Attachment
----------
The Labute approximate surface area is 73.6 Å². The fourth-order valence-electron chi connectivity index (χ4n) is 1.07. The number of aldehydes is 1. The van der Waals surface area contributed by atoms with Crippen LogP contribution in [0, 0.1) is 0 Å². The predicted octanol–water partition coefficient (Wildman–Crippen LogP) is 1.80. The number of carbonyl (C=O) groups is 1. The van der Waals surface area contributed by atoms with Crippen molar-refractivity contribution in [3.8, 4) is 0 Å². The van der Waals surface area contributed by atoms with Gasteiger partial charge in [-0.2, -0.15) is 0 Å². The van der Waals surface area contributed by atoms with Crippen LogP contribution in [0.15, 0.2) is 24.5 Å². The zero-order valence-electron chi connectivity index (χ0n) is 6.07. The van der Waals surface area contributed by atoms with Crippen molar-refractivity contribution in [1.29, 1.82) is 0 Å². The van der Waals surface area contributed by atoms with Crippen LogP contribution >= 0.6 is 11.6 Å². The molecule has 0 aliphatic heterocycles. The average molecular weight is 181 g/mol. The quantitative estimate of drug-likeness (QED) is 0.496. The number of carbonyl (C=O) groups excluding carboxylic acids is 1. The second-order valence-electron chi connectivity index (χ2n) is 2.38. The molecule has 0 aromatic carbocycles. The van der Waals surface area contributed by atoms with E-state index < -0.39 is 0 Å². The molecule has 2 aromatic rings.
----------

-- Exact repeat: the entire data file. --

The Labute approximate surface area is 73.6 Å². The fourth-order valence-electron chi connectivity index (χ4n) is 1.07. The number of aldehydes is 1. The van der Waals surface area contributed by atoms with Crippen LogP contribution in [0, 0.1) is 0 Å². The predicted octanol–water partition coefficient (Wildman–Crippen LogP) is 1.80. The number of carbonyl (C=O) groups is 1. The van der Waals surface area contributed by atoms with Crippen molar-refractivity contribution in [3.8, 4) is 0 Å². The van der Waals surface area contributed by atoms with Gasteiger partial charge in [-0.2, -0.15) is 0 Å². The van der Waals surface area contributed by atoms with Crippen LogP contribution in [0.15, 0.2) is 24.5 Å². The zero-order valence-electron chi connectivity index (χ0n) is 6.07. The van der Waals surface area contributed by atoms with Crippen molar-refractivity contribution in [1.29, 1.82) is 0 Å². The van der Waals surface area contributed by atoms with Crippen LogP contribution >= 0.6 is 11.6 Å². The molecule has 0 aliphatic heterocycles. The average molecular weight is 181 g/mol. The quantitative estimate of drug-likeness (QED) is 0.496. The number of carbonyl (C=O) groups excluding carboxylic acids is 1. The second-order valence-electron chi connectivity index (χ2n) is 2.38. The molecule has 0 aromatic carbocycles. The van der Waals surface area contributed by atoms with E-state index < -0.39 is 0 Å². The molecule has 2 aromatic rings.